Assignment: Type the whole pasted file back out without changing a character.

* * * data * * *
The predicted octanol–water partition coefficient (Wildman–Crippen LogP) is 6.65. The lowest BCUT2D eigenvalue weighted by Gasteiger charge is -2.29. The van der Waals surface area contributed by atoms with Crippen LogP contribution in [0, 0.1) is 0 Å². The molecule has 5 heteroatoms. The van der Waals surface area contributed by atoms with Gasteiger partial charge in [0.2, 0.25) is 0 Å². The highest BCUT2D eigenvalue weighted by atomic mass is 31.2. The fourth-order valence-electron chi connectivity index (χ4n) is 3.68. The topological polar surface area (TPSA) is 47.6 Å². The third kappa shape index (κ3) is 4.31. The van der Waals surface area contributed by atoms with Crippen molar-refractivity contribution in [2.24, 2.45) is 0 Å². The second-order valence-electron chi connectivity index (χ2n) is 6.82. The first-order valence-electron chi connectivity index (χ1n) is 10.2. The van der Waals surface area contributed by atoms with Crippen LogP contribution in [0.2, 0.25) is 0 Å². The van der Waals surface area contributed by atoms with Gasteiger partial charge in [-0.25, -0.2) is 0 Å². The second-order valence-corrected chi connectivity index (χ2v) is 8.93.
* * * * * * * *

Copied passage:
The predicted octanol–water partition coefficient (Wildman–Crippen LogP) is 6.65. The lowest BCUT2D eigenvalue weighted by Gasteiger charge is -2.29. The van der Waals surface area contributed by atoms with Crippen LogP contribution in [0, 0.1) is 0 Å². The molecule has 5 heteroatoms. The van der Waals surface area contributed by atoms with Gasteiger partial charge in [0.2, 0.25) is 0 Å². The highest BCUT2D eigenvalue weighted by atomic mass is 31.2. The fourth-order valence-electron chi connectivity index (χ4n) is 3.68. The topological polar surface area (TPSA) is 47.6 Å². The third kappa shape index (κ3) is 4.31. The van der Waals surface area contributed by atoms with Crippen molar-refractivity contribution in [2.24, 2.45) is 0 Å². The second-order valence-electron chi connectivity index (χ2n) is 6.82. The first-order valence-electron chi connectivity index (χ1n) is 10.2. The van der Waals surface area contributed by atoms with Crippen LogP contribution in [0.2, 0.25) is 0 Å². The van der Waals surface area contributed by atoms with Gasteiger partial charge in [-0.25, -0.2) is 0 Å². The second-order valence-corrected chi connectivity index (χ2v) is 8.93.